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Geneva, Switzerland  
Mr. President, distinguished delegates, colleagues,  
We are at a special moment in time. They do not happen very often. We have a chance to make a real difference in alleviating and preventing human suffering from the consequences of war, in advancing international humanitarian law, and in carrying forward a government-NGO partnership based on common humanitarian concerns. We should seize this moment as a matter of great urgency and vital importance. It is time to begin the process that will result in a new international instrument on cluster munitions.

My colleagues have described the terrible human and socio-economic toll that cluster munitions have taken around the world. They have described how cluster munitions seem to be inevitably used in ways inconsistent with international humanitarian law, in ways that cause foreseeable, and therefore avoidable, harm to civilians - unnecessary and unacceptable harm to civilians.  
In recent years, we have seen the damage caused by 250,000 submunitions in Afghanistan, by 300,000 submunitions in Kosovo, by 2 million submunitions in Iraq, and by an estimated 2.5 to 4.5 million submunitions in Lebanon.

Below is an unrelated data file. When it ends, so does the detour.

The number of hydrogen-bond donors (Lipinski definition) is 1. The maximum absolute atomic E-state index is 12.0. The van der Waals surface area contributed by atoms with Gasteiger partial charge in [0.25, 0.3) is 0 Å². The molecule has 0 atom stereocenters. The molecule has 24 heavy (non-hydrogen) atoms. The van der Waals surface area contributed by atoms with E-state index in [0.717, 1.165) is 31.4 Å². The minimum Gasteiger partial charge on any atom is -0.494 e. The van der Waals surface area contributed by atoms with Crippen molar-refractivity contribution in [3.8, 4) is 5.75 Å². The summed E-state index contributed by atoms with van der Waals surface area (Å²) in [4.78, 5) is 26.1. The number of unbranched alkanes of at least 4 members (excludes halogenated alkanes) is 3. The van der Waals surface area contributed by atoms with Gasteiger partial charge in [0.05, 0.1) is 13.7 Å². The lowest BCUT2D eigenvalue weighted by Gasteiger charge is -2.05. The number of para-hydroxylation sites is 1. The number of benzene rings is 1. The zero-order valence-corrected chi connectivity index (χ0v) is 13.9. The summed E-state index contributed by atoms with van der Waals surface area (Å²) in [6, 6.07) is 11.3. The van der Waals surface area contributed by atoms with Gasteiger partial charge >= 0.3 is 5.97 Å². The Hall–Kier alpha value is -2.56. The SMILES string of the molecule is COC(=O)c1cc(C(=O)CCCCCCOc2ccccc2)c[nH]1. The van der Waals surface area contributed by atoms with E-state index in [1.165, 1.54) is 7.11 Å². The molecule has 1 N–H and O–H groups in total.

But imagine the future. Consider this: there are billions of submunitions in the arsenals of more than 70 nations. I'll repeat that for those who think they heard it wrong. I did not say millions of submunitions, or even hundreds of millions, I said billions. They are also already in the hands of non-state armed groups, as demonstrated by Hezbollah's recent use in Israel-a proliferation problem that will no doubt worsen with time.   

We must urgently address this humanitarian crisis in waiting.  
There are many steps that can be taken at national, regional and international levels. In this Convention on Conventional Weapons (CCW) context, states should support the proposal for a negotiating mandate on cluster munitions. This is a recognition of the pressing need for negotiations, and an acknowledgement of the role the CCW should play in dealing with potentially indiscriminate weapons.